“This game, because of the multiple fronts by New England, requires a lot of prep work by the center,” Quinn said. “Identifying this look, this front, this player’s positioning, they [Mack and back up Ben Garland] spend a lot of time in the film room together normally … and I would say it’s been even more these two weeks because this opponent requires even more.”
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HOUSTON — Jimmy Garoppolo was supposed to start the first four games of the season because of Tom Brady’s four-game suspension.
That didn’t actually happen because in Week 2 against the Dolphins, Garoppolo suffered a sprained AC joint in his throwing shoulder. The Patriots’ Week 3 game was on a Thursday night, so he was almost immediately ruled out of that, but Week 4 against the Bills remained a possibility.
Despite doing everything he could to play in the game, even practicing on a limited basis that week, he just couldn’t get enough range of motion in his shoulder to play.
In fact, the quarterback said wasn’t until that Sunday morning he was told he wasn’t going to play.
“[I was] close,” Garoppolo said Thursday. “I mean, it just — things didn’t work out. The coaches kind of — I don’t know. It just didn’t work out, I guess.”
Added Garoppolo: “Throughout the week I was being optimistic trying to mentally get ready to play, but sometimes the shoulder can’t do the things you want it to do when you’re injured liked that.”
The Patriots were shutout by the Bills, 16-0, in the final game the team played without Brady.
Despite some speculation at the time of the team pressuring Garoppolo to play, he said that wasn’t the case.
“No. The whole organization, we’re a team organization,” he said. “We’re looking out for each other. Pressure is not the right word. People wanted you to play. I wanted to play. It sucked not being out there. That’s your team and it wasn’t fun.”
Working as hard as he did during training camp and over the first two weeks of the season, it was a real bummer for him to miss the two games that he did.
“It sucked. It was terrible,” Garoppolo said. “Just kind of one of those freak accidents. Things are going to happen. You’re going to get injured, people are going to get hurt, whatever it may be. That was the first time in my career, so it wasn’t fun.”
But, now that it is in the past, Garoppolo feels satisfied with what he did in Weeks 1 and part of 2, going 43-for-63 passing with 502 yards and four touchdowns.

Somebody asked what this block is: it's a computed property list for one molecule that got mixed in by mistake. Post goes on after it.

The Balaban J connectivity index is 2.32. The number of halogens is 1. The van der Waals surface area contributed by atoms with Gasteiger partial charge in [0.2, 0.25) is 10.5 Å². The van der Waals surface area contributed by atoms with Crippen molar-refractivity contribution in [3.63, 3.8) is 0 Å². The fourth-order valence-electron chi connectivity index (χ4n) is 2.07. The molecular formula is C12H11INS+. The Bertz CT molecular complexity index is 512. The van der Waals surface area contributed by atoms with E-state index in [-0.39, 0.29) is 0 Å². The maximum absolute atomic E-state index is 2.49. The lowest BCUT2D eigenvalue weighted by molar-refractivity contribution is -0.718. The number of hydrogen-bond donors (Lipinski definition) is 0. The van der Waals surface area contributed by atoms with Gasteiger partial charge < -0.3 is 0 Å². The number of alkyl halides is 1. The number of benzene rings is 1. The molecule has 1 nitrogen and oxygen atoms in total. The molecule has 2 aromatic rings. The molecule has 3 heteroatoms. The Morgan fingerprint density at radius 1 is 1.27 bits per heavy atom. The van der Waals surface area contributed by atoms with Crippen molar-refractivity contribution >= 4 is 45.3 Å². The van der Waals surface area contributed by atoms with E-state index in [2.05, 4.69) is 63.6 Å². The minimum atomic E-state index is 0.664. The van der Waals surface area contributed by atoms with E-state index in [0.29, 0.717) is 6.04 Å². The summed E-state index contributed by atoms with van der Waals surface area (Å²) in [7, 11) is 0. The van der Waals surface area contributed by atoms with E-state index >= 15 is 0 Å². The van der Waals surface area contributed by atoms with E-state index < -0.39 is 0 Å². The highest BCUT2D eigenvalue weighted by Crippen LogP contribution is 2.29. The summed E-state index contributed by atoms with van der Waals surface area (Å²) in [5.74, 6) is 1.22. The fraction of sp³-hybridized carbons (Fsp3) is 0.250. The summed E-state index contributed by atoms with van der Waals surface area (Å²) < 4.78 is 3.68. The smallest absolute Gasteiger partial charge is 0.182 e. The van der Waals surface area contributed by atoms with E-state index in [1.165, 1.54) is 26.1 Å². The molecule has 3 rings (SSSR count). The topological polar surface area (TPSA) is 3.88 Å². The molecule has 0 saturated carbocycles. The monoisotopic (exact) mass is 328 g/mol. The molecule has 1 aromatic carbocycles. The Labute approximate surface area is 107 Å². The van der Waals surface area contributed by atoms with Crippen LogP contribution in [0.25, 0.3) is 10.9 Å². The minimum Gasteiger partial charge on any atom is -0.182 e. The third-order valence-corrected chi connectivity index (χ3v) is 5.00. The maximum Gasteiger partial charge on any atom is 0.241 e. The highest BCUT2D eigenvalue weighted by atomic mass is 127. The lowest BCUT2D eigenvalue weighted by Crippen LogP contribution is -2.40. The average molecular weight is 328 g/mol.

“Yeah, I mean I did everything I could. I prepared as well as I could, had good practices, went out and performed well. Like I said, it sucked I couldn’t go all four, but Jacoby [Brissett] came in and did a great job.”
HOUSTON — Although Michael Floyd has been a member of the Patriots for just under two months, the organization has made a good first impression.
Floyd was claimed off waivers by the team in late December following his release from the Cardinals following a DUI arrest. He played in the final two regular season games, AFC divisional round, but with all the receivers healthy, Floyd was the odd-man out in the AFC title game and would appear to be the same again for Super Bowl LI.
The 27-year-old will be a free agent after the season, but is hoping to return to New England.
“I hope to be back in Foxboro,” Floyd said. “I love it here. I hope that I can make that happen, for sure.”
Added Floyd: “I have no idea how that process works. I haven’t experienced it, but I’m sure it’s exciting and I can’t wait. I hope I’m here.”
Floyd has made a ton of progress in learning the offense since he joined the team and admitted it would be tough to leave after putting all the work in to get caught up with the offense.
“Yeah, I think just moving forward and just learning each and every single day,” Floyd said. “There’s not a time in my life or being on this team that you can afford to not learn. There’s always a time for learning and I think that’s for me.”
|How Martellus Bennett scared the crap out of Tom Brady||02.02.17 at 11:37 pm ET|
HOUSTON — Tom Brady was speaking to the assembled media for his scheduled press conference on Thursday afternoon and in the middle of him talking there was a loud, “Hey Tom!” shouted out of no where.
After a half second pause, Brady said, “Hi, Marty,” as it was Martellus Bennett walking behind the podium.
“That scared the crap out of me,” he said after composing himself. “Marty, go to sleep. Go rest.”
Coincidentally, the next question was about Martellus Bennett and the quarterback praised the tight end’s toughness.
“Well, I think with Marty, football absolutely is No. 1,” Brady said. “He has a high football IQ, and I have so much respect for Marty to come in — being in the different organizations that he has — and he came right in from OTAs, didn’t miss any practices all through training camp.
He’s been available every game this season. He’s played several different positions, and he’s practiced almost every day, too. And I wouldn’t say he’s feeling great at this point in terms of his body. But he’s fought through it. He’s got a lot of mental toughness.”